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What is an Ignition Interlock Device

An Ignition Interlock Device, referred to as an “IID”, is an after-market device which is installed in a vehicle.  The IID is connected to the starter or ignition, or other on-board computer system of a vehicle.  The device prevents a driver from operating the vehicle if the driver has been drinking.  Before starting the vehicle, a driver must blow into the device; if the driver’s BAC is at or over a pre-set limit, 0.02 in Vermont, the IID will not allow the vehicle to start.  Once the vehicle is started, at random times during the operation of the vehicle, the device will prompt the driver to provide another breath sample, referred to as “random retests”.  If the breath sample is not provided, or if the breath sample is at or exceeds a BAC of 0.02, the IID will log the event as a “failure”, and will then signal the vehicle to begin flashing the lights and sounding the horn.  This will continue until the vehicle is turned off, or a clean breath sample has been provided.

FAQs

What happens if I have repair work or a Vermont State Inspection done on my IID equipped vehicle?

We strongly suggest that you notify your installer before performing vehicle maintenance, service or repairs that would involve starting or driving your vehicle or disconnecting the battery.  Your auto repair technician can contact your installer for specific instructions on how to avoid recording erroneous violations.

What happens if I fail the breath test when I try to start my car?

The vehicle will not start and the IID will enter a short lockout period of a few minutes.  This lockout period allows an opportunity for the alcohol to dissipate from the mouth and for you to consider the reason for the failed breath alcohol test, for example; is the failure a result of the use of mouthwash, cough syrup, etc., or as a result of consuming too much alcohol.  The IID will record the failure, which will be noted in the data report.  If you make 3 attempts to start a vehicle with a BAC of .04 or above, your IID requirements will be extended for a period of 3 months.  

What kind of information does the IID record?

The IID collects and stores the information below, which is reported to the Department of Motor Vehicles and the Department of Corrections.  This information is also provided to the Impaired Driver Rehabilitation Program (IDRP).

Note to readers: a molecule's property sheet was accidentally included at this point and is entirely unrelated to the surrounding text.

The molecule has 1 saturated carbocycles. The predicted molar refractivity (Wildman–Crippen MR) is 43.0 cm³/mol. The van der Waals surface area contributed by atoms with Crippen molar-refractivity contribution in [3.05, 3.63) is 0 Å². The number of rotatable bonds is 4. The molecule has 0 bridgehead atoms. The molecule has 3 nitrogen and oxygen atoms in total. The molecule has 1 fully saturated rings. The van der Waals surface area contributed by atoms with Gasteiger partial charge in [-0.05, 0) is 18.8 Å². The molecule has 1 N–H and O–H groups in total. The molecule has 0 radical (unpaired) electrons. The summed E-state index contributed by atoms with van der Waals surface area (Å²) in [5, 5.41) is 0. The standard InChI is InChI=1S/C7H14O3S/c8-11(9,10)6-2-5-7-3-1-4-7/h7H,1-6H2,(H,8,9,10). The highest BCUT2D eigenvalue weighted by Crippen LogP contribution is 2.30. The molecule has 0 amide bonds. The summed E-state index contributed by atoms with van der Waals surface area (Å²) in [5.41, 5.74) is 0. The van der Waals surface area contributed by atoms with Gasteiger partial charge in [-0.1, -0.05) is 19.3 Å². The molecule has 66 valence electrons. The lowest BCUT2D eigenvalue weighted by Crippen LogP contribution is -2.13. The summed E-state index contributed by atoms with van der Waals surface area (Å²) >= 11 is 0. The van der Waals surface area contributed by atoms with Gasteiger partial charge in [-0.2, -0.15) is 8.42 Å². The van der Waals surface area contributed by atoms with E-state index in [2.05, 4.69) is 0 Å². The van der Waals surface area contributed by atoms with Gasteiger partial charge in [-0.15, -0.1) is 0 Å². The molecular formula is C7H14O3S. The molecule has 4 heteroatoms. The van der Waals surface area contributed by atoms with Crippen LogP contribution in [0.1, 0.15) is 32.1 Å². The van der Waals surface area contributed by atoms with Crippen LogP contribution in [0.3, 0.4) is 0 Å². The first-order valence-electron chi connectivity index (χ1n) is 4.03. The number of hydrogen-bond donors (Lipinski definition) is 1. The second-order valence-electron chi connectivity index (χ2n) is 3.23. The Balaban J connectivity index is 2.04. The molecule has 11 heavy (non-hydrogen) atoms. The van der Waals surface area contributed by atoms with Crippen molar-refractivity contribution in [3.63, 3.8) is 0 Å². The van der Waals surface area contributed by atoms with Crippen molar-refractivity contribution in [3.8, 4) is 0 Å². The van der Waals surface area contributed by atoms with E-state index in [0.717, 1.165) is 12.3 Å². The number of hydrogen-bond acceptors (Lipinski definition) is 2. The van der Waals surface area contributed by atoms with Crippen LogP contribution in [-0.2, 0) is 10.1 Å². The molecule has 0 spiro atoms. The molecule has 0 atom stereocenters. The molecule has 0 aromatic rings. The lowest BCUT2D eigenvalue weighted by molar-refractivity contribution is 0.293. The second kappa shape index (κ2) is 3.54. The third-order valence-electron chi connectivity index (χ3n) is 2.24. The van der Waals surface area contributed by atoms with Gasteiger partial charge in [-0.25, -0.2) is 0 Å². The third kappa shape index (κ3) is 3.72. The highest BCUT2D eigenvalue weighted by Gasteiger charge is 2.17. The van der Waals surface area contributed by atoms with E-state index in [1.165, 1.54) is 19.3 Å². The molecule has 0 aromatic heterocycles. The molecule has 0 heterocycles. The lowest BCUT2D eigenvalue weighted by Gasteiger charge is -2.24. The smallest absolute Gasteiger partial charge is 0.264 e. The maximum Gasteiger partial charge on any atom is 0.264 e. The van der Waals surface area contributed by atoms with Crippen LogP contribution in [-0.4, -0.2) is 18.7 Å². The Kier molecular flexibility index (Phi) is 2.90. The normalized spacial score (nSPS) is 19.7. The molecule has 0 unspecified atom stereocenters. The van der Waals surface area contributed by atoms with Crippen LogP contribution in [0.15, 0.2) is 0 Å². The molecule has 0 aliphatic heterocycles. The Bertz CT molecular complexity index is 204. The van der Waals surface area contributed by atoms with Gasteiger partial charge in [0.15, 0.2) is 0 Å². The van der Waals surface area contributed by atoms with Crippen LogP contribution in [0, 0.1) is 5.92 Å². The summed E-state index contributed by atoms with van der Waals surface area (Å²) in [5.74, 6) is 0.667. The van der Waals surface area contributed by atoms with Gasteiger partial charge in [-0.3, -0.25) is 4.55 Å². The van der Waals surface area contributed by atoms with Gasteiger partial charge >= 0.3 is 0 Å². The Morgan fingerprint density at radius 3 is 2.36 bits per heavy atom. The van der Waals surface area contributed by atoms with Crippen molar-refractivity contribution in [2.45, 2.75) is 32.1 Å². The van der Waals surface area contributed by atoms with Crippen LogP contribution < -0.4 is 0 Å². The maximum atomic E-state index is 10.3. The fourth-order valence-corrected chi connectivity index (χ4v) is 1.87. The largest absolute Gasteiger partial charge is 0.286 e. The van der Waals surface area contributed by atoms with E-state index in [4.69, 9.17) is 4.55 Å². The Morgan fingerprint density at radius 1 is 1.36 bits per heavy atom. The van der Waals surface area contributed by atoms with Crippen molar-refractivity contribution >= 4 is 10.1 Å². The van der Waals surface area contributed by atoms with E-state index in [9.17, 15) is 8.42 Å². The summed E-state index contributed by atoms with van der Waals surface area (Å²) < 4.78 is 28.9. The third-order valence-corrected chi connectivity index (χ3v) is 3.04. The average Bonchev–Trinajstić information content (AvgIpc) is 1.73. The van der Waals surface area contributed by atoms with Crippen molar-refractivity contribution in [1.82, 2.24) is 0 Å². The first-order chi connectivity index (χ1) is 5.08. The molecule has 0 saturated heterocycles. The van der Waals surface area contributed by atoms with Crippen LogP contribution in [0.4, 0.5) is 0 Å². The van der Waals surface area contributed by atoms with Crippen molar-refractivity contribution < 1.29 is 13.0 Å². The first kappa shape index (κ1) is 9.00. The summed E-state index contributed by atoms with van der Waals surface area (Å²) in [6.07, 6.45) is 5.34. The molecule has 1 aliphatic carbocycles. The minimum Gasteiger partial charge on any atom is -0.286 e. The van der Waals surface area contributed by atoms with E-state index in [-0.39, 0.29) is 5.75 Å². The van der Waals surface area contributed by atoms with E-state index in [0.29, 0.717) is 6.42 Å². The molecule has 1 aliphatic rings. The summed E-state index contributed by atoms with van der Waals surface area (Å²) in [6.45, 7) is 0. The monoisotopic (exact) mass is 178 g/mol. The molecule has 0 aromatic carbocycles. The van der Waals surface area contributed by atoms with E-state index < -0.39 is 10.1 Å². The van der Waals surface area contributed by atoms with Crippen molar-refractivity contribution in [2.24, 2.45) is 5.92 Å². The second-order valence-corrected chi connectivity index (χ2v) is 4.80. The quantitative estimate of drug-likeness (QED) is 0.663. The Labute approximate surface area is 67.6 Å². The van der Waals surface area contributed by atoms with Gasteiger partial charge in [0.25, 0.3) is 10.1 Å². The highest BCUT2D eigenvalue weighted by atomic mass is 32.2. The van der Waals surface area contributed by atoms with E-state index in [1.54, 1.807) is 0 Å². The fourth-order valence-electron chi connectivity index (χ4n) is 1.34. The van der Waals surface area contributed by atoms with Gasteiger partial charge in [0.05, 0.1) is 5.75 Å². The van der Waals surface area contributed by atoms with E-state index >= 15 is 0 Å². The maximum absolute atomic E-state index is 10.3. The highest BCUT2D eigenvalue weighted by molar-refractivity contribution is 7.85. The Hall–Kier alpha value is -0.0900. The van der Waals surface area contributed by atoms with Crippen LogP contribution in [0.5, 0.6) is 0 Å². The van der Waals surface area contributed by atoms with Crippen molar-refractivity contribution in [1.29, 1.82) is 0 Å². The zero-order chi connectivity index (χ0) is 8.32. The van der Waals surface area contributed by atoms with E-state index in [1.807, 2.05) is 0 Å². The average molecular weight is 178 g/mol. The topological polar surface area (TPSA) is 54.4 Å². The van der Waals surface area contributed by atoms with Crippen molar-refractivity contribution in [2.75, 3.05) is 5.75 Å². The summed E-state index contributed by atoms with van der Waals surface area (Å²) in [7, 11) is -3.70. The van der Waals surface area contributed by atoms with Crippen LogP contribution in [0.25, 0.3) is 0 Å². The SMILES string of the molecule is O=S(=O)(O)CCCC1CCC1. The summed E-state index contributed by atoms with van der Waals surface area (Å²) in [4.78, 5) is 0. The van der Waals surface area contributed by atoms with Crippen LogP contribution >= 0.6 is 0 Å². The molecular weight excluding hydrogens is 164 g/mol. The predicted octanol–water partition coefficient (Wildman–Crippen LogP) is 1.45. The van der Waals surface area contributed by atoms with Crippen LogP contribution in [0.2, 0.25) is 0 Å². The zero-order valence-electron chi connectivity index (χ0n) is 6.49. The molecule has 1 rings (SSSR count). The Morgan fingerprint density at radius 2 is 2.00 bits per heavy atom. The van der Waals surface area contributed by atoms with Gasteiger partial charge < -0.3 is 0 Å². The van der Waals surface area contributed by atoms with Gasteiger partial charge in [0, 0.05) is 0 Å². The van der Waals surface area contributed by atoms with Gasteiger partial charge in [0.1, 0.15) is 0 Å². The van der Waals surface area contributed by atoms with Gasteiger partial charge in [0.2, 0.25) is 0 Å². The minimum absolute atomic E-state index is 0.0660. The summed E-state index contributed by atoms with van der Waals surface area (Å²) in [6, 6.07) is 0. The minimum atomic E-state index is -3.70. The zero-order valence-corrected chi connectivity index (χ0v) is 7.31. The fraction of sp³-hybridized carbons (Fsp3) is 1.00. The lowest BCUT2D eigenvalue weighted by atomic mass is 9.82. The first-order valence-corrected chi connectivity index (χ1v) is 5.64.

• The date and time of any use, or attempted use of a vehicle including a photo of the driving compartment.
  • The date and time of any attempt to tamper, circumvent or bypass the device.
  • The date, time, and alcohol concentration, in grams per 210 liters, of each breath sample provided to the device.
  • The date and time of any malfunctions of the device.
  • The date and time of any failures to provide retest samples.
  • The date and time a “service required” message is issued to the customer by the device.
  • The date any service is performed.
  • The mileage and hours of operation of the vehicle since the previous service was performed.
Does the IID need to be serviced or maintained in any way?

Yes.  Once installed in your vehicle, the IID must be calibrated and inspected by a certified installer, or “swapped out” (if applicable), every 30 days for the duration of the terms and requirements of an RDL.  The inspection is done to make sure the IID is working properly and to detect any issues of non-compliance.  At the time of inspection, the installer will:

  • Review the data recorded in the device’s memory.
  • Inspect the device for indications of tampering.
  • Calibrate the device.
  • Forward data reports to both DMV.
What is an Ignition Interlock Device

An Ignition Interlock Device, referred to as an “IID”, is an after-market device which is installed in a vehicle.  The IID is connected to the starter or ignition, or other on-board computer system of a vehicle.  The device prevents a driver from operating the vehicle if the driver has been drinking.  Before starting the vehicle, a driver must blow into the device; if the driver’s BAC is at or over a pre-set limit, 0.02 in Vermont, the IID will not allow the vehicle to start.  Once the vehicle is started, at random times during the operation of the vehicle, the device will prompt the driver to provide another breath sample, referred to as “random retests”.  If the breath sample is not provided, or if the breath sample is at or exceeds a BAC of 0.02, the IID will log the event as a “failure”, and will then signal the vehicle to begin flashing the lights and sounding the horn.  This will continue until the vehicle is turned off, or a clean breath sample has been provided.

I live out-of-state ...do I have to come back to Vermont to take an alcohol treatment program?

If you live in another state you can take an alcohol treatment program in that state. You must contact the Vermont Impaired Driver Rehabilitation Program (IDRP) before enrolling in a program outside of Vermont. Not all alcohol treatment programs are accepted, and you must ensure that you participate in an acceptable program.

Impaired Driver Rehabilitation Program (IDRP)
Vermont Department of Health
108 Cherry Street
Burlington, VT 05401

Phone: 802-651-1574
Fax: 1-866-272-7989
Email: AHS.VDHIDRP@vermont.gov

When I went to court no one told me I had to complete an alcohol treatment program ...why is DMV telling me that I'm required to do this?

Vermont law requires that anyone suspended for an alcohol-related offense must complete an alcohol treatment program. The courts generally try to make you aware of this requirement at the time of your hearing, but if even if they fail to tell you about it you must meet this requirement.

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